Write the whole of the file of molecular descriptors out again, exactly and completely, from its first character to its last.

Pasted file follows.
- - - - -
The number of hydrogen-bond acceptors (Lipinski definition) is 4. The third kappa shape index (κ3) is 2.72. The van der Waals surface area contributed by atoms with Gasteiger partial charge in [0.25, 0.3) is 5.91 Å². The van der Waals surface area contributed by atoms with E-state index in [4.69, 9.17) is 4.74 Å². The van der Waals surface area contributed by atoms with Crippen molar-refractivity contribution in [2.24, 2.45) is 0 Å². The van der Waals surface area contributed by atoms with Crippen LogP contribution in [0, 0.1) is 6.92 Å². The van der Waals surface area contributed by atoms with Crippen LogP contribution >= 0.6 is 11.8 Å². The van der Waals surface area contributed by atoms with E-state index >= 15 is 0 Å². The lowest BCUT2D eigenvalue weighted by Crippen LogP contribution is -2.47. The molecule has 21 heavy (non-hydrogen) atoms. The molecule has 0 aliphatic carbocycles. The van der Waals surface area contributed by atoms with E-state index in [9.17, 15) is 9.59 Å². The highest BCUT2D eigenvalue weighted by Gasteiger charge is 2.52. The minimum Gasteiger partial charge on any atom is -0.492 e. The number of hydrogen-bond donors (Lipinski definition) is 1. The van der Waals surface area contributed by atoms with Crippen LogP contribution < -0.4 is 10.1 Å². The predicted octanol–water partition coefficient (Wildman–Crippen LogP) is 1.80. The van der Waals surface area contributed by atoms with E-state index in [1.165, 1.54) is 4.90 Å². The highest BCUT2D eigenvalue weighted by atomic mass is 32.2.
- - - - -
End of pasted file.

The number of hydrogen-bond acceptors (Lipinski definition) is 4. The third kappa shape index (κ3) is 2.72. The van der Waals surface area contributed by atoms with Gasteiger partial charge in [0.25, 0.3) is 5.91 Å². The van der Waals surface area contributed by atoms with E-state index in [4.69, 9.17) is 4.74 Å². The van der Waals surface area contributed by atoms with Crippen molar-refractivity contribution in [2.24, 2.45) is 0 Å². The van der Waals surface area contributed by atoms with Crippen LogP contribution in [0, 0.1) is 6.92 Å². The van der Waals surface area contributed by atoms with Crippen LogP contribution >= 0.6 is 11.8 Å². The van der Waals surface area contributed by atoms with E-state index >= 15 is 0 Å². The lowest BCUT2D eigenvalue weighted by Crippen LogP contribution is -2.47. The molecule has 21 heavy (non-hydrogen) atoms. The molecule has 0 aliphatic carbocycles. The van der Waals surface area contributed by atoms with E-state index in [9.17, 15) is 9.59 Å². The highest BCUT2D eigenvalue weighted by Gasteiger charge is 2.52. The minimum Gasteiger partial charge on any atom is -0.492 e. The number of hydrogen-bond donors (Lipinski definition) is 1. The van der Waals surface area contributed by atoms with Crippen LogP contribution < -0.4 is 10.1 Å². The predicted octanol–water partition coefficient (Wildman–Crippen LogP) is 1.80. The van der Waals surface area contributed by atoms with E-state index in [1.165, 1.54) is 4.90 Å². The highest BCUT2D eigenvalue weighted by atomic mass is 32.2.